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Transit Watchdog Calls on MTA to Fix Crumbling Uptown Subway Station

By Nigel Chiwaya | April 1, 2013 4:50pm

WASHINGTON HEIGHTS — One uptown watchdog believes that promised repairs to a crumbling subway station are just another April Fools' joke.

Members of We Act, an environmental advocacy group, took the MTA to task Monday for failing to repair the dilapidated 181st Street subway station, even after a 2009 ceiling collapse, saying that the authority has been sitting on repair funds for nealry four years.

"We were hoping the ceiling collapse would have woken them up," said Cecil Corbin-Mark, the agency's deputy director, who toured the station with reporters and Community Board 12 Chairman George Fernandez.

"Well, it's April Fools' and there's no work done."

"When [Hurricane] Sandy hit, they got stuff moving quickly at the South Ferry," We Act spokesman Jacob Carlson added. "It's been four years since the roof collapsed [at the 181st Street station] and not a hammer has been lifted."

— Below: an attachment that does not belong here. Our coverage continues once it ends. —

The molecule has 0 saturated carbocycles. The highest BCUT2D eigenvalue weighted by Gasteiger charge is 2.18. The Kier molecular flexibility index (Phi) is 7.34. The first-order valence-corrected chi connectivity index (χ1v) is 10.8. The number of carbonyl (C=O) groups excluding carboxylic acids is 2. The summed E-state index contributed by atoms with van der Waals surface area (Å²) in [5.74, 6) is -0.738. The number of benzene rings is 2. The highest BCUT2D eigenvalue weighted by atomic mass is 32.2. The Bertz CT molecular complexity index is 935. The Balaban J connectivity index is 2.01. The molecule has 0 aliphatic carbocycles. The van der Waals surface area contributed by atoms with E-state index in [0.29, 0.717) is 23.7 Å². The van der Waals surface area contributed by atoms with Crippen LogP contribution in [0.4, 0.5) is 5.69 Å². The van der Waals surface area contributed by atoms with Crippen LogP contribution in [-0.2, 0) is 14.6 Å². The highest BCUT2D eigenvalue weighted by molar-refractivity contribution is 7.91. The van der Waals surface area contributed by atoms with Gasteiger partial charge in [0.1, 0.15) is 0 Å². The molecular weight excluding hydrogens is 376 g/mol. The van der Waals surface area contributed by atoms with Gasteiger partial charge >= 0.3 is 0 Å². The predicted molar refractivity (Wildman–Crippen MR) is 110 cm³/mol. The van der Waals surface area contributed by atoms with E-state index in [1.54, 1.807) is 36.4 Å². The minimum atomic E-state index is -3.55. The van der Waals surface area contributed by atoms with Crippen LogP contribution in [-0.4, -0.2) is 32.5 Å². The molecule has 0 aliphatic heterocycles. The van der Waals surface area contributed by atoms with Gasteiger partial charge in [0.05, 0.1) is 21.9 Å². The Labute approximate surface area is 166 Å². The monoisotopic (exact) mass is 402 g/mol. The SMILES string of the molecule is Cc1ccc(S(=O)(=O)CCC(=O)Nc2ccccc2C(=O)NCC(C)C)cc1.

The West 181st Street subway station has been plagued by faulty elevators, a collapsed ceiling supported by metal beams and partially obstructed platforms, advocates said.

The MTA has promised to repair the subway station several times since part of the ceiling collapsed onto a train in 2009. Repairs for the station were supposed to begin in the spring of 2012, but were pushed back to the fall of 2012 and then the spring of 2013.

The delays have frustrated the community and CB12 has met with the MTA several times for updates on the status of repairs.

"The money is in the budget, so there's no clear explanation why there's a delay," Fernandez said.

MTA spokeswoman Deirdre Parker told DNAinfo.com New York in March that the agency was preparing to hand out a contract for renovations for the 181st and 168th Street stations that month, with repairs beginning approximately two months later.

On Monday Parker said the MTA awarded a contract for the $42 million renovation to Citnalta Construction Corp. on March 27, but she did not give a start date for construction.

"Washington Heights needs 181st Street to be on a fast track for repairs," Corbin-Mark added. "It's been on no-track for too long."